starring Danny Glover, Charles S. Dutton, Lisa Gay Hamilton, Stacy Keach
written and directed by John Sayles
starring Pierce Brosnan, Chris Cooper, Patricia Clarkson, Rachel McAdams
screenplay by Ira Sachs & Oren Moverman, based on the novel Five Roundabouts to Heaven by John Bingham
directed by Ira Sachs
by Walter Chaw As a huge admirer of John Sayles's middle-period body of work--a period marked by such pictures as Matewan, Eight Men Out, and Lone Star (still my pick for the best American film of the Nineties)--it pains me to look at something like Honeydripper and recognize in it everything I like about Sayles side-by-side with everything that's fast making him irrelevant. He's got a common touch, no question, something forged in the time he spent rolling up his sleeves, joining labour unions, hitchhiking across the country, and writing vital, committed novels about it all. Was a time his gift for how ordinary people talked and thought translated into definitive statements about the United States; now it seems that all he uses it for is passing, fleeting music in otherwise earthbound productions. Passion Fish is extraordinary in its effortlessness; Honeydripper is likewise effortless, but it lacks brio, and, more so than any of Sayles's films before it, it doesn't have one single reason for existing. Even flat, incontestable disasters like Silver City had going for it that Sayles-ian liberal dementia, and it boasted a performance in which long-time collaborator Chris Cooper hilariously channelled George W.'s reptilian, dangerous/dull political vacuum. Hold up Honeydripper to the least of Sayles's pictures and discover that what he's learned about craft remains while that indigent fire has apparently guttered to wax and ash. Pointedly, at a period in our country where it seems that some of the activism Sayles has spent much of his art trying to drum up has finally begun to manifest itself in voter-turnout among the young, Sayles has produced his most flaccid, middling film. Maybe this is the contented corncob pipe after a hard day in the fields.
Piano-man Purvis (Danny Glover) owns the titular dive in the middle of an autumnal, eternal nowhere South filthy with Robert Johnsons and their attendant crossroads. He's going under with only his best friend Maceo (Charles S. Dutton) and sickly daughter China Doll (one of many black villainesses favoured on Tyra Banks's curiously self-hating "America's Next Top Model", Yaya DaCosta) to bear witness, leading him to make one last stab at saving the joint with an appearance by some phantom guitarist whom no one appears to know by face. That's convenient, because in blows tall, handsome stranger Sonny (Gary Clark Jr.) on a boxcar one day, only to be instantly arrested and put on cotton-picking work detail by the evil pig-knuckle, Pusser-manqué Sheriff (Stacy Keach). With all his bills come due, Purvis finds himself wheeling and dealing in as laconic a way as you can possibly imagine to ensure he has liquor to peddle and a good woman in the kitchen frying up the chicken. Even the music sucks: it's not the blues but that new-fangled rock-and-roll that really drives 'em wild at the Honeydripper--something that touches base with Sayles's interest in the tides of time, although nothing that approaches the auteur's past exhumations of archaeological sites rich with the strata of Americana. His best films seem to begin with someone digging something up; this one begins with two kids noodling around with homemade instruments on their front porch. Idle hands the work of the devil, though I'd only go so far as to say that Honeydripper is inert. We should be so lucky that the devil were anywhere near it.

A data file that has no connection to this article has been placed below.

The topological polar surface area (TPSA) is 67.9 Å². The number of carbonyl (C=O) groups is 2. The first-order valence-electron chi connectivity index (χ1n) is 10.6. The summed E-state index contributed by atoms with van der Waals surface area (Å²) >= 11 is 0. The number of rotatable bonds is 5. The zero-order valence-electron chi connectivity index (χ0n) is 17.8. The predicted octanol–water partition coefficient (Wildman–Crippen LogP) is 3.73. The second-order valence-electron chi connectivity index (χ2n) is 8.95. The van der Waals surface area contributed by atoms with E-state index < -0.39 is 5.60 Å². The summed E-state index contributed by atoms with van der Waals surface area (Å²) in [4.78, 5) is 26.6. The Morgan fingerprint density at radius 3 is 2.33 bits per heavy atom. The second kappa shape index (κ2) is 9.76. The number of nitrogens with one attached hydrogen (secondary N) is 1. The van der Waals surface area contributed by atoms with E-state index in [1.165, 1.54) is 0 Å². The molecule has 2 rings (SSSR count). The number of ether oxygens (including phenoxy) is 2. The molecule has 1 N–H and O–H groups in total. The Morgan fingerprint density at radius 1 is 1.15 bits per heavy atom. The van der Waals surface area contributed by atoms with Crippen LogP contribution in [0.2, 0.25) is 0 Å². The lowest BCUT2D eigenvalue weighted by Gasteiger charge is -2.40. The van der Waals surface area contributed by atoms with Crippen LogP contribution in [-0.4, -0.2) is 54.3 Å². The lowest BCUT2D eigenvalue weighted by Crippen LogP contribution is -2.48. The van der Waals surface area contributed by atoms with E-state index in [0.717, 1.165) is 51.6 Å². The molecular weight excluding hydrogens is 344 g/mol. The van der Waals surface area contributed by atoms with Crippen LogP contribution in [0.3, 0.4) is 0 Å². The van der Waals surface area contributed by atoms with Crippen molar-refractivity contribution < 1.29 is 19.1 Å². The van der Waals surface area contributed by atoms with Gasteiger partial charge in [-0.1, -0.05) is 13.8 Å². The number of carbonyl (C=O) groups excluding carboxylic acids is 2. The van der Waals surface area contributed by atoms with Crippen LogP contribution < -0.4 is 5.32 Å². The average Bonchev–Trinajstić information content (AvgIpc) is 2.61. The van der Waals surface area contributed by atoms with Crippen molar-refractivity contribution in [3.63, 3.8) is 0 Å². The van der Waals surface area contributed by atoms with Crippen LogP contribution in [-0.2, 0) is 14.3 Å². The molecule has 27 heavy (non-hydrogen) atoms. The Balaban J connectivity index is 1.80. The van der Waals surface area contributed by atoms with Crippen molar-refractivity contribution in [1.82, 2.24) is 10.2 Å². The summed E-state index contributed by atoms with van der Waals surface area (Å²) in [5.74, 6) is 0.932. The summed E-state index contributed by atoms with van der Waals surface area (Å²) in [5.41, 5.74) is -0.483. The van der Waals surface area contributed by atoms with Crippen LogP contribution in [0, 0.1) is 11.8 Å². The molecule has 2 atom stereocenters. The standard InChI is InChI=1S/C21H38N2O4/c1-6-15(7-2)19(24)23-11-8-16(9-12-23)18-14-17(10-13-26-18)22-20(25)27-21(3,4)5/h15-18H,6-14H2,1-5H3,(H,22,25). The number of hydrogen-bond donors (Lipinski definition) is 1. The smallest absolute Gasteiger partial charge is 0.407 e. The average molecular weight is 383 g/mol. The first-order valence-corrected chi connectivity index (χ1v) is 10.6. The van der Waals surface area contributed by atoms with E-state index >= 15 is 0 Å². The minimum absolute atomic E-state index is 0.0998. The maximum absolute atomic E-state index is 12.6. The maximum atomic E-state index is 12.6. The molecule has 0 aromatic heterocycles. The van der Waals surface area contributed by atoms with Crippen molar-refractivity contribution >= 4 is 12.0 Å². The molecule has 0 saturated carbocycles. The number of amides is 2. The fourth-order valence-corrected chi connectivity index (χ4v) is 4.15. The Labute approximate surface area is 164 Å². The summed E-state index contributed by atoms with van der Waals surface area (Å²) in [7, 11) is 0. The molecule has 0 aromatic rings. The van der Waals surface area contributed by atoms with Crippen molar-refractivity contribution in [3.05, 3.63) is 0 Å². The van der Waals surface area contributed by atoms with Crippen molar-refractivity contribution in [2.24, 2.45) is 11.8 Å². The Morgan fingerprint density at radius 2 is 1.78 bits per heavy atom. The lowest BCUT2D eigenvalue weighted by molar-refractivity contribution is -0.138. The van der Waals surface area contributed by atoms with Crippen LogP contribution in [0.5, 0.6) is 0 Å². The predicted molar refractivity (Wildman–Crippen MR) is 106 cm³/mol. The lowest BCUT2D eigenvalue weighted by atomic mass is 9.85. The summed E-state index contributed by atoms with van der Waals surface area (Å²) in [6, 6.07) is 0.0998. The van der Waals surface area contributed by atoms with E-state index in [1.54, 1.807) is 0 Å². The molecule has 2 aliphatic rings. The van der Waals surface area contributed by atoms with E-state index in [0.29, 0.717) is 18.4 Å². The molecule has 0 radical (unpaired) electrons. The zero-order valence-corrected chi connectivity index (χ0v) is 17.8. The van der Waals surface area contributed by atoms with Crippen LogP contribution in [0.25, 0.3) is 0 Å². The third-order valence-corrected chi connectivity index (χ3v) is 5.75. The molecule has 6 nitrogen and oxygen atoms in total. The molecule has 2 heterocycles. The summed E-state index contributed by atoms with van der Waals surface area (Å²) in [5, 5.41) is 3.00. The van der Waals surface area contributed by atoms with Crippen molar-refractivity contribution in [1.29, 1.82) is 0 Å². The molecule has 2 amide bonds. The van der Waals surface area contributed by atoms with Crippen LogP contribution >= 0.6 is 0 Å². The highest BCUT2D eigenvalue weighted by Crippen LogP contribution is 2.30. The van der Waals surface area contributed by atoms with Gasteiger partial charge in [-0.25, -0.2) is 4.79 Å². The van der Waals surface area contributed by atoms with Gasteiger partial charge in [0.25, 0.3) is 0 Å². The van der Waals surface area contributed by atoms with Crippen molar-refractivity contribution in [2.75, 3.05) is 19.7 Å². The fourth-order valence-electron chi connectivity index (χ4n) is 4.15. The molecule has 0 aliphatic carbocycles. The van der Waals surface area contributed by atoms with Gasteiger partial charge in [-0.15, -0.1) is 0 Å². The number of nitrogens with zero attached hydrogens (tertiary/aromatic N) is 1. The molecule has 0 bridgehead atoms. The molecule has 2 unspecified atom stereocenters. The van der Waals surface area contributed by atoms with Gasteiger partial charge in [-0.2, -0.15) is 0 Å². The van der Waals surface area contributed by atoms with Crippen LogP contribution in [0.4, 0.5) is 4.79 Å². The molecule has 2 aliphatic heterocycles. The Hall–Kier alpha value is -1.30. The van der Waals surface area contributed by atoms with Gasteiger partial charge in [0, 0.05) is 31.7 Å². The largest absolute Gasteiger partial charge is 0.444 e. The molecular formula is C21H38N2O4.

Ira Sachs borrows Chris Cooper for his Married Life and begins to establish himself as the next American filmmaker with maybe something to say about the middle class. Cooper is married mensch Harry, bound in matrimonial shackles to sexy Pat (Patricia Clarkson), who professes that she's only be able to express love physically. It's the first of a few things in curious tension in the picture as Sachs plays relentlessly, in voiceover and matching shots, with the idea that things are not only not always what they seem, but never what they seem. The trick is that these little deceptions that comprise our lives aren't executed with malice but exist independent of intention. Pat believes what she says, and then for the rest of the time we're with her, we realize that she's wrong about what motivates herself, her husband, her husband's lover (Rachel McAdams), and her husband's best friend (Pierce Brosnan). Everyone's wrong. All the time. And as the film wraps up in exactly the last place it ought to end up, we realize that we're just as stupid-happy as the rest of the clams.
As a follow-up to his sublime Forty Shades of Blue, Married Life couldn't be more different in form (it looks a lot like Todd Haynes's Far From Heaven), yet it feels very similar in function. Both are diaries of the disintegration of illusion, the difference being that Married Life's nihilism is presented as a sly, pitch-black domestic manifesto that's scabrous enough to suggest that if you design your own cage, you'll forget that you're trapped. Cooper and Clarkson are remarkable, it goes without saying, and McAdams is fine, if still having to work off The Family Stone--but the revelation is Brosnan, who reveals himself in this character of a philandering, tortured, uncertain playboy to be an actor of substance and, more gratifyingly, sensitivity. Melodrama done right, see Married Life just for a discovery scene that plays out entirely in Cooper's red-rimmed eyes. What it lacks is the surprise of Forty Shades of Blue--it's Sachs's burden that each of his films, from now on, will bear the weight, at least for me, of heightened expectation. Originally published: March 7, 2008.